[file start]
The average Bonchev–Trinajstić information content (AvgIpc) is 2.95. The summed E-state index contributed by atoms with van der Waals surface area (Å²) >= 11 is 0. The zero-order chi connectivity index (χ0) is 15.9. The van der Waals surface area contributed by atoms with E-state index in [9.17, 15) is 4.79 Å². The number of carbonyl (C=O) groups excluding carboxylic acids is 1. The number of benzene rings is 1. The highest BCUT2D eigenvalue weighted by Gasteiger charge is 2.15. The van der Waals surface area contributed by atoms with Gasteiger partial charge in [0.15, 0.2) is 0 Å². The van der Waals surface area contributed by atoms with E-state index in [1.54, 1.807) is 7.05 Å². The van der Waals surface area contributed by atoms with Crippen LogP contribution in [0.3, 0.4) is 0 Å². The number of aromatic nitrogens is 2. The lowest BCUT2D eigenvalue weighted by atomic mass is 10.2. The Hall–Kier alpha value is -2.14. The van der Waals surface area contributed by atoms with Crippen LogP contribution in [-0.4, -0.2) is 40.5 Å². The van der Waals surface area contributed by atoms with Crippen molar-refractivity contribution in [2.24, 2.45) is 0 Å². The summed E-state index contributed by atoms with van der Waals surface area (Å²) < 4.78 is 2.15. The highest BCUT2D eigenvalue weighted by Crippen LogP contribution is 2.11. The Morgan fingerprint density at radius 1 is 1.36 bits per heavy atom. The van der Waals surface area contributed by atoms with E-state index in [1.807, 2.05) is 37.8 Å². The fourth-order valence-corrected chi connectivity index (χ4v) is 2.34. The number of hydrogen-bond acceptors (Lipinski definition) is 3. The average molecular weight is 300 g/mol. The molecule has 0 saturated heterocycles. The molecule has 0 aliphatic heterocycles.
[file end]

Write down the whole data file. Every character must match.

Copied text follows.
The average Bonchev–Trinajstić information content (AvgIpc) is 2.95. The summed E-state index contributed by atoms with van der Waals surface area (Å²) >= 11 is 0. The zero-order chi connectivity index (χ0) is 15.9. The van der Waals surface area contributed by atoms with E-state index in [9.17, 15) is 4.79 Å². The number of carbonyl (C=O) groups excluding carboxylic acids is 1. The number of benzene rings is 1. The highest BCUT2D eigenvalue weighted by Gasteiger charge is 2.15. The van der Waals surface area contributed by atoms with Gasteiger partial charge in [0.15, 0.2) is 0 Å². The van der Waals surface area contributed by atoms with E-state index in [1.54, 1.807) is 7.05 Å². The van der Waals surface area contributed by atoms with Crippen LogP contribution in [0.3, 0.4) is 0 Å². The number of aromatic nitrogens is 2. The lowest BCUT2D eigenvalue weighted by atomic mass is 10.2. The Hall–Kier alpha value is -2.14. The van der Waals surface area contributed by atoms with Crippen LogP contribution in [-0.4, -0.2) is 40.5 Å². The van der Waals surface area contributed by atoms with Crippen molar-refractivity contribution in [2.24, 2.45) is 0 Å². The summed E-state index contributed by atoms with van der Waals surface area (Å²) < 4.78 is 2.15. The highest BCUT2D eigenvalue weighted by Crippen LogP contribution is 2.11. The Morgan fingerprint density at radius 1 is 1.36 bits per heavy atom. The van der Waals surface area contributed by atoms with E-state index in [1.807, 2.05) is 37.8 Å². The fourth-order valence-corrected chi connectivity index (χ4v) is 2.34. The number of hydrogen-bond acceptors (Lipinski definition) is 3. The average molecular weight is 300 g/mol. The molecule has 0 saturated heterocycles. The molecule has 0 aliphatic heterocycles.